Emails Show Scott Walker Misrepresented Voters’ Support For His Union Busting

Posted on

"Emails Show Scott Walker Misrepresented Voters’ Support For His Union Busting"

Yesterday, Wisconsin Gov. Scott Walker (R) appeared on Fox Business to defend his union-busting crusade, claiming that a majority of his state’s residents were behind him. As evidence, he cited a new analysis from the Associated Press of emails to the governor’s office.

WALKER: And again today, the Associated Press went through the more than 150,000 emails that we have, and found the majority of them, as I’ve said, are people who support our reforms. Who support our reasonable measures.

Watch it:

Walker has repeatedly made the claim that emails coming to his office were overwhelmingly supportive. Most egregiously, at a February 18 press conference, Walker said, “The more than 8,000 emails we got today, the majority are telling us to stay firm.” But in doing so yesterday, he completely distorted what the AP actually found.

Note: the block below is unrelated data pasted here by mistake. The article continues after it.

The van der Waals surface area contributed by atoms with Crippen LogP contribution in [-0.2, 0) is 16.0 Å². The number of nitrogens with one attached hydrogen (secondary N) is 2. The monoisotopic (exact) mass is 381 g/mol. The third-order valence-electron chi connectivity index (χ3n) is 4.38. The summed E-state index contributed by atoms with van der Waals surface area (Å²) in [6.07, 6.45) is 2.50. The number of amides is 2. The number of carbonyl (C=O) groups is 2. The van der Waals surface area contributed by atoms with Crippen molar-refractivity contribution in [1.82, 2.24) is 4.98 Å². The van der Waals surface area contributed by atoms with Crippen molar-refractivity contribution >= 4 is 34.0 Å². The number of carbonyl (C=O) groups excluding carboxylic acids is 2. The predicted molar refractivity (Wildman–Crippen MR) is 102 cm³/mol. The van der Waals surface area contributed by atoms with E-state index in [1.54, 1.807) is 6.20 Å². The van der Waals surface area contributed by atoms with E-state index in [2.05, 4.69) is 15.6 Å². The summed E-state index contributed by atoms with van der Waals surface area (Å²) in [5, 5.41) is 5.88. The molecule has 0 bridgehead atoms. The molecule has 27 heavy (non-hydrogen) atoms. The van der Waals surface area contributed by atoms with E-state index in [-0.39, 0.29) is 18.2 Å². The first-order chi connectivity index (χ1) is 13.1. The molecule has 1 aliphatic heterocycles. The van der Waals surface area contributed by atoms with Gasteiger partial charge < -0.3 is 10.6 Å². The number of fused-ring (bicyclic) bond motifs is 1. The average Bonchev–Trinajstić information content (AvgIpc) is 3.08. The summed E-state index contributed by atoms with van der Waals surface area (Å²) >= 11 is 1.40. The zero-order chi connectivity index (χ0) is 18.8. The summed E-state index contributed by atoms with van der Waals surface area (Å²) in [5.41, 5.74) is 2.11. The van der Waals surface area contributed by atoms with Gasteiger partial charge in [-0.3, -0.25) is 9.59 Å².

The AP analysis reported that, “for several preceding days, the emails of support Walker received had been vastly outnumbered by those opposed to his plan.” For example, on February 11, the day Walker formally outlined his “budget-repair bill,” emails sent to his office “ran more than 5-to-1 against his plan.” Eventually, the emails turned in his favor, but Walker ignores the nuance in his appearance yesterday.

The AP only obtained the emails through a legal settlement in which Walker was forced to pay $7,000 in legal fees. Under the state’s open record laws, the AP and a local newspaper had requested the emails Walker referenced in his press conference, but he refused to disclose them for sometime, before finally agreeing to the settlement.

And beyond the emails, numerous polls have shown that Wisconsin voters increasingly turned against Walker. In fact, polls show that Walker would lose if he were up for re-election now.

« »

By clicking and submitting a comment I acknowledge the ThinkProgress Privacy Policy and agree to the ThinkProgress Terms of Use. I understand that my comments are also being governed by Facebook, Yahoo, AOL, or Hotmail’s Terms of Use and Privacy Policies as applicable, which can be found here.